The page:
Even after past disappointments, you'll find yourself feeling excited: this one will work, this is the person for me right now. But this is our psychology working against us: our drive to meet that perfect person biases us to expect or hope for a positive outcome.

And if you're like many people, you'll arrive at your date only to have your heart sink in disappointment. Usually, you'll know instantly that this won’t work out: perhaps the guy is shorter than he said (one of men’s common deceptions), or maybe her photo was a little, let's say, optimistic (women often use older and touched up photos).

Sometimes it's only when you chat together that you realise this is going nowhere. Perhaps their love of sports is confined to watching TV and not the playing field, they’re not as funny as their online messages, or maybe there is just no chemistry.

Most of us believe that the more we know about someone the more we will like them, but in fact the opposite is true.

The more we share about ourselves, the more differences we can find, which can lead to less attraction. This happens to everyone, unless you’re lucky enough to stumble on your perfect match on your first date.

It can be frustrating to lose all that time spent swiping and super liking this person and that, only to find that your dream date was dull, weird, or nice, but not right for you. Dating - especially online dating - is labour intensive, so it's no wonder that most people would rather stay home and watch a movie than date online!

But don't lose heart: if you've had a few disastrous dates and feel you're not good at judging people, it's probably not you. Most first dates for everyone result in this same lack of success, and though many online daters tell white lies, most are exaggerations or small deceptions rather than outright lies.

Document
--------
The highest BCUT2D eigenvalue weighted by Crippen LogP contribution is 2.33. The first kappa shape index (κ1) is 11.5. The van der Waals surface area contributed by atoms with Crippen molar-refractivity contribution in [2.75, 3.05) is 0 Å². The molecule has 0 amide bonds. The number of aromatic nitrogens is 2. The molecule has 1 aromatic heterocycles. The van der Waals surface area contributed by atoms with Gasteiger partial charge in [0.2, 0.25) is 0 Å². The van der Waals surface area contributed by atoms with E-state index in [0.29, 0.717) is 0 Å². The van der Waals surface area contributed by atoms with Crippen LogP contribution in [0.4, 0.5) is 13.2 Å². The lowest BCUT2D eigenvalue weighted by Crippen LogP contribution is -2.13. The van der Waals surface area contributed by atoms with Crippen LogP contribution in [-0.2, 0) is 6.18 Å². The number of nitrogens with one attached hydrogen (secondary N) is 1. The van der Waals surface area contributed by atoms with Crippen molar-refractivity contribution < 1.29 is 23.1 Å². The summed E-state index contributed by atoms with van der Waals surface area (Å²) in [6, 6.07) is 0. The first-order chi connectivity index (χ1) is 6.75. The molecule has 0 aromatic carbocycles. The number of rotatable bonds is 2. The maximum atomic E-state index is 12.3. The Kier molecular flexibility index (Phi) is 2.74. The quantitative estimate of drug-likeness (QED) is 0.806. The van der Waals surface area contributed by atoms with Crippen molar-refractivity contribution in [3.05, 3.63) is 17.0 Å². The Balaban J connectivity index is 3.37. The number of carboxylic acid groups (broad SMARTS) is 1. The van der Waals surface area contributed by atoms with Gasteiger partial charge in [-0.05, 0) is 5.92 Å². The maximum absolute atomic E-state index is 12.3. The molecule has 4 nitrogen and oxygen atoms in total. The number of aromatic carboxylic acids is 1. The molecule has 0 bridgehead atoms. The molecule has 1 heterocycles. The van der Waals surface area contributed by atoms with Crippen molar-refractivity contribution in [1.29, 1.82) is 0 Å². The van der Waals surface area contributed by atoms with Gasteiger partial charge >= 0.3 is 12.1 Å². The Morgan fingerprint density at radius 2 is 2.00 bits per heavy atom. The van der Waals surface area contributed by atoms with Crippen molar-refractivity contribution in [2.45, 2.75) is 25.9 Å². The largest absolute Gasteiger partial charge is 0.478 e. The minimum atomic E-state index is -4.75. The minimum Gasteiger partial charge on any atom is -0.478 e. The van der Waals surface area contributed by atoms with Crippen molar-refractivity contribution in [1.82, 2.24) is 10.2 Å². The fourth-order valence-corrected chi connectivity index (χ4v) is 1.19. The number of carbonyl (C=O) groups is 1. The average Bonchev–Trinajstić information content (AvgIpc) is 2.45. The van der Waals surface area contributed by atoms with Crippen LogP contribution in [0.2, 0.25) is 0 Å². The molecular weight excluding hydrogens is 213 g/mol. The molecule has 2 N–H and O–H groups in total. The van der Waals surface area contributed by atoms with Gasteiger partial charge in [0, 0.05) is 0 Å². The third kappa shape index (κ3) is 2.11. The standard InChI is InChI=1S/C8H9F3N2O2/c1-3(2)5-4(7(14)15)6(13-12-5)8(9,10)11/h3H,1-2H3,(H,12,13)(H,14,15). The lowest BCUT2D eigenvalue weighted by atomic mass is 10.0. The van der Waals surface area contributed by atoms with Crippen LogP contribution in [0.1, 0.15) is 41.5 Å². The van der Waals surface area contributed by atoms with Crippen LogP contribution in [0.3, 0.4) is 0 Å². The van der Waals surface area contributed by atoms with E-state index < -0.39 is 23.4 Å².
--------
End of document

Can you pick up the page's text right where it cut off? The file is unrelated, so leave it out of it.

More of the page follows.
The new online dating?

A number of researchers have explored ways to overcome the limitations of online dating, like having potential couples interact in a virtual gallery or through an online game before meeting. This lets people to get to know each other a little more naturalistically and is quite successful, resulting in better first dates.

For most people dating online, awkward first or disappointing first dates are a frustration or inconvenience.

However, getting an inaccurate sense of what someone is like can also bring danger to those who don’t realise that perception is a problem online.

Even without considering catfishing and outright lies, people can be very different in person to how you might have expected. This is why it is always recommended that you meet in a public place and inform someone of where you’re are going on a first date.

Until online dating platforms find a way to allow people to get to know each other in a more accurate and in-depth way, most first dates will not be successful. First dates are really another stage in the screening process of finding an amazing online match. Low-investment dates, such as a coffee, work well as they can be as short or long as your interest in the other person holds.